Professor Ursula Schwab, Chair of the Research Council for Biosciences, Health and the Environment at the Academy of Finland, speaks to The Innovation Platform about the future of Finnish bioscience and the decision to fund 24 new Academy Research Fellow (ARF) posts.
The Academy of Finland’s Research Council for Biosciences, Health and the Environment recently announced its decision to fund 24 new Academy Research Fellow posts in order to increase the success of the Finnish bioscience industry. This year, in addition to the high scientific quality of the application and the applicant’s competence, the Research Council put particular emphasis on career advancement and the potential for scientific renewal.
The Academy of Finland’s Research Council for Biosciences, Health and the Environment recently announced its decision to fund 24 new Academy Research Fellows (ARF). The aim of the funding for posts as Academy Research Fellow is to support researchers in gaining competence for demanding research positions and establishing their status as independent researchers in the international research community, furthering the Finnish bioscience industry. ARF is a researcher with 3–9 years of experience since completing their doctoral degree, and they have already successfully engaged in scientific research and publishing after earning the doctorate. The new Academy Research Fellows will receive funding for five years. The Research Council’s total funding for the new posts comes to €10.5m. The success rate was approximately 14%. Around 46% of the funded Academy Research Fellows identify as women, compared to 58% of the applicants.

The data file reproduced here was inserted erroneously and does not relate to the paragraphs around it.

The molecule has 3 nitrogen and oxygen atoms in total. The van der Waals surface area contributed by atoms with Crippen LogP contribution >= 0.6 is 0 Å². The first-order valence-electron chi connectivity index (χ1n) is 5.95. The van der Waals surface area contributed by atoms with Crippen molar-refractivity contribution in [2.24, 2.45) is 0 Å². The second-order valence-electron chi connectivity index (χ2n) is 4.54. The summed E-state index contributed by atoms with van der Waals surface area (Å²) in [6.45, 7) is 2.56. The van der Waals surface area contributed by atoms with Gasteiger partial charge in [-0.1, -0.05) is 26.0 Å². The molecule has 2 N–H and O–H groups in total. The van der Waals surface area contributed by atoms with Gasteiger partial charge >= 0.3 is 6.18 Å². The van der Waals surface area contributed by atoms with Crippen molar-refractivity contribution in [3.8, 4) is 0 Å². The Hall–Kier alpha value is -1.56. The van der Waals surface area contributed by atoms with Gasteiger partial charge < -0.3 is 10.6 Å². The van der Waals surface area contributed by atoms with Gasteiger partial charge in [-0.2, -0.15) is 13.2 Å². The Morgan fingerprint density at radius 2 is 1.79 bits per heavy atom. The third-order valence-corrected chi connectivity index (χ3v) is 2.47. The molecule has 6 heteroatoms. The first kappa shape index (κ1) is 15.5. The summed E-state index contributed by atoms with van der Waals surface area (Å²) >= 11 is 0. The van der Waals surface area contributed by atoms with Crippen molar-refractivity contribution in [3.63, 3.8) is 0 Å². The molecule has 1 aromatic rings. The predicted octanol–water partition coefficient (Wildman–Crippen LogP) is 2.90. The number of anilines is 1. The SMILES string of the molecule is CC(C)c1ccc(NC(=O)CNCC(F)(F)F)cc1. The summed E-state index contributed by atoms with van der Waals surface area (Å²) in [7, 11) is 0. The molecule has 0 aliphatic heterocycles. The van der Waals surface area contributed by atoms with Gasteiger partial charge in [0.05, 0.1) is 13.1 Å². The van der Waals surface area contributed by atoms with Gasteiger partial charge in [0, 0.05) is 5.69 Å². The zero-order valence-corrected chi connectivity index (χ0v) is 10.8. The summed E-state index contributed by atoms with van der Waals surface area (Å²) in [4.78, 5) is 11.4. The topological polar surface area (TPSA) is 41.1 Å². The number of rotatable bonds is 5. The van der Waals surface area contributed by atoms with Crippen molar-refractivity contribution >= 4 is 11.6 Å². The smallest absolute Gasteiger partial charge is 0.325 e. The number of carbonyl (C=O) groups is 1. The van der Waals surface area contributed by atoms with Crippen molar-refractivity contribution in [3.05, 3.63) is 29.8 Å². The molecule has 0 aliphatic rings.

The Innovation Platform spoke to Professor Ursula Schwab, Chair of the Research Council for Biosciences, Health and the Environment at the Academy of Finland about the how the candidates were chosen and what she hopes they will achieve.
Why was the decision made to award 24 new posts as Academy Research Fellow, and how does that tie into wider Academy priorities?
Academy Research Fellow (ARF) is one of the three main research funding instruments of Academy. This is an important instrument, especially for individual researchers, as it can enable independent and international researchers to gain competence for the most demanding research posts after their postdoc period.
The Research Council for Biosciences Health and the Environment has committed to the funding of around 24-25 ARFs annually. The number of funded ARFs is determined by the annual division of the budget of the Research Council.
How competitive is the process? How difficult has it been to select the awardees?
ARF is a very competed funding form, as it gives the researcher an opportunity of five years funding with personal salary and research costs to execute an individual research plan. The process is very competitive, as only around 12-15% of our applicants in this instrument will be funded.
The selection of those to receive funding occurs through a carefully designed peer-review process that begins when an ARF applicant submits an application in our annual September call. The application is then evaluated by an international review panel of top scientists.
On the basis of a combined panel discussion of the applications, the panel then recommends a few candidates for funding. In the final funding decision, which is made by the Research Council, both the high scientific level of the research plan and the quality of the candidate – high level candidates will have been engaged in successful scientific publication and collaboration since gaining their doctoral degree – are equally important. The best awardees are usually recognised clearly by both the review panel and the Research Council.